This article discusses how men have controlled intellectual property regimes both in law and politics and whether the increasing number of women in the judiciary and politics will affect this important area of legal and political discourse. I begin the discussion with how law has been regarded historically and the intellectual challenges that view has been subjected to.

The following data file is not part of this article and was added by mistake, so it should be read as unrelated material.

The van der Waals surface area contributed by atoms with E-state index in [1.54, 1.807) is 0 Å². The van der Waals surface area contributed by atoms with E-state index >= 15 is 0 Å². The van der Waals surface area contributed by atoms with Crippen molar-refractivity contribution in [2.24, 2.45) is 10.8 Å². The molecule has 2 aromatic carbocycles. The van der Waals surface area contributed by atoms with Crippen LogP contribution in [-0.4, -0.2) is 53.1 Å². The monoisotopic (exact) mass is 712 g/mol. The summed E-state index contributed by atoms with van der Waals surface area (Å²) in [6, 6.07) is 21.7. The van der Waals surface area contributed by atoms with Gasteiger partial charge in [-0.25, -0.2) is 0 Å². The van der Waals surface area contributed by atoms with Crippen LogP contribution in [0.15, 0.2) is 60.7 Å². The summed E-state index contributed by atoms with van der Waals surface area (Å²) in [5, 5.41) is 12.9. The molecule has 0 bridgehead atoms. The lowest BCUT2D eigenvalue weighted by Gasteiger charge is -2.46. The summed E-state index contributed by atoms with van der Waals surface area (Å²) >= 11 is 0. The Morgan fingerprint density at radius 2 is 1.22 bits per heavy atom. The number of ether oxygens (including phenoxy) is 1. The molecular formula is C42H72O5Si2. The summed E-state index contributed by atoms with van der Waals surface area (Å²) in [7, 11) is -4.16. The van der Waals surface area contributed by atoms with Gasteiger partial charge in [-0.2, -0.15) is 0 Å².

Feminism along with Marxist, Critical Legal Studies and Critical Race Theories have mounted serious challenges to the inherited western legal tradition that has claimed that law is neutral and objective even though law, from time immemorial has neither been class, gender and race neutral nor objective. There was a time when slaves, poor people, aboriginals, women and blacks could not vote; when women, aboriginals and blacks could not serve on juries or go to school; when women, aboriginals and blacks could not own property; indeed when blacks were property of others themselves; when women could not enter into contracts; when women, aboriginals and blacks could not be lawyers; when blacks could not enter a room or drink water through the door or fountain used by white people; when blacks and aboriginals were enslaved or colonized; when women and black people’s evidence in courtrooms was only accorded half the value of evidence given by a white man. Yet law managed to claim and still claims that it is neutral and objective.